A Career Forged in THATCamps

I began by just trying to figure out how many THATCamps I attended.  I knew that I went to the original one at CHNM in 2008, presenting on a class that I had just finished teaching for the first time, and undergraduate Digital History course.

Then I realized that I actually had a section on my c.v. at one point that actually stated “THATCamp Sessions and Workshops”

So, something like 17 THATCamps in 11 years. [I may have missed some.]  I was a THATCamp devotee.  I felt from the beginning that I had found my people, at least some of them.  A significant percentage of my Twitter follows (and followers) came from these sessions.  The people that I met have become colleagues, collaborators, partners in digital pedagogy and work.  I have no doubt that I have been published, have been offered leadership positions, have received grants, have even been a finalist for jobs because of the community and what I learned and what I discovered among and in the THATCamp communities that sprung up around and between the various THATCamps I attended.

Perhaps not surprisingly though, my own experience at THATCamp changed over the years as increasingly my role was not to learn new things, but to teach others new things. Or to teach things I had already learned or at least could speak about from the increasing age and experience (if not wisdom) of a tenured faculty position.  [To be clear, there was (is) still so much for me to learn in DH, but by 2011 I was going to THATCamps as an organizer, as a workshop leader, as a DH-friendly department chair and explainer-of-how-to-get-tenure-promotion-while-doing-DH and not typically to learn new things myself.] Given that almost every time, most of the people who attended THATCamps were new to THATCamp and to DH more generally, so fulfilling those roles with a number of like-minded THATCamp true believers made sense. There were (and still are) people who want and need a low-key, friendly environment in which to learn about DH for teaching, for research, for themselves.  THATCamp’s role always worked best (in my observations) as an introduction.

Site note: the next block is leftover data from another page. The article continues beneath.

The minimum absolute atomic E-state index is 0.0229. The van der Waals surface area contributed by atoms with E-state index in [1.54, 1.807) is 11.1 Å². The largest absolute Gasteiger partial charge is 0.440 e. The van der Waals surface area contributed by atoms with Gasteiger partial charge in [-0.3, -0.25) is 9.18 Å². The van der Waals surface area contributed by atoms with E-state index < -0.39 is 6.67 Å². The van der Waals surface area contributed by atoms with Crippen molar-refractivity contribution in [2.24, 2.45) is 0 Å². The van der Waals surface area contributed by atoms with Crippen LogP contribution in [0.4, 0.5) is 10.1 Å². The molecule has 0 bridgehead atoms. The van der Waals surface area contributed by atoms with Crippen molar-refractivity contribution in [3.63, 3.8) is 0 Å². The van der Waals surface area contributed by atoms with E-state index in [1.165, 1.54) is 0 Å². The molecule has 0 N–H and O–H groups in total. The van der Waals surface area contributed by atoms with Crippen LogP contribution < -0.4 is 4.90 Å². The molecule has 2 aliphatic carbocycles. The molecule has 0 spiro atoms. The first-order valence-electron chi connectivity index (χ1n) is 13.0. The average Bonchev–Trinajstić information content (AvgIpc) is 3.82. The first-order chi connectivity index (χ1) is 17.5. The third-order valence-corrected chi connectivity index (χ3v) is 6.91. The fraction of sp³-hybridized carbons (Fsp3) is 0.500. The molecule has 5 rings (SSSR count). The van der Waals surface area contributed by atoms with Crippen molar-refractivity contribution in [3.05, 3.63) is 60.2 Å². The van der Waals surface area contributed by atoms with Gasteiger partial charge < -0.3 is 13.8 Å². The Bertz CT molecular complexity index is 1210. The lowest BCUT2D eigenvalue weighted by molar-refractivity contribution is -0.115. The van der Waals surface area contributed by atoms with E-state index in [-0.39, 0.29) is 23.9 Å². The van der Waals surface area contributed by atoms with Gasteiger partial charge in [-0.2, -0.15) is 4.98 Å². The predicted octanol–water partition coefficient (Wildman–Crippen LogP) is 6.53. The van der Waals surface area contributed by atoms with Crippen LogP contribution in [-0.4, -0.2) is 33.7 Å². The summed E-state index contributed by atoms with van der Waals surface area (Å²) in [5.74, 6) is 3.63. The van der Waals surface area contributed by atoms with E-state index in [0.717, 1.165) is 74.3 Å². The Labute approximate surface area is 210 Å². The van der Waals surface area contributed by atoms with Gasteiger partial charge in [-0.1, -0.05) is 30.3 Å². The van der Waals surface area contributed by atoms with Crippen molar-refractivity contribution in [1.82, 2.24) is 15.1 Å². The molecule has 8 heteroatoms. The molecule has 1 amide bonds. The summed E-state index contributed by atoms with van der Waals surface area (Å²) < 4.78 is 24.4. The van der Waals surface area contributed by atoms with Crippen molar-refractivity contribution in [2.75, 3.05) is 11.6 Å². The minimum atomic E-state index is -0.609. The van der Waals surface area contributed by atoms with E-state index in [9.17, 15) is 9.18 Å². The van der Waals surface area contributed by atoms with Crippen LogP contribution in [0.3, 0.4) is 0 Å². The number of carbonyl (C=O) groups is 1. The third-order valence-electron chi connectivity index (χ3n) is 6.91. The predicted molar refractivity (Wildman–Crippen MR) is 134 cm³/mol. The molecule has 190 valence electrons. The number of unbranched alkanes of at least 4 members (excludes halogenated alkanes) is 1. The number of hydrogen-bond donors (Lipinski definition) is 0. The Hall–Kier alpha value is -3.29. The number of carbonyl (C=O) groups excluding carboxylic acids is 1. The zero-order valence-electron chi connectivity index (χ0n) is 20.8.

And I think that’s part of why it has run its course.  [That and the fact that there wasn’t funding underwriting the coordination of it anymore.]  There wasn’t a clear next step for THATCamp to play in people’s own DH development.  THATCamp 2.0, THATCamp at the next level, THATCamp for Advanced Users never took off (for a variety of reasons both philosophical and practical).   Other options have emerged for people who wanted more than the introduction, who wanted to know what was next.

But I will always cherish the connections we made, the work we did, the fun we had, and will always be grateful for the home, the foundation, the scaffolding, THATCamp provided me over the last 12 years.


Categories: General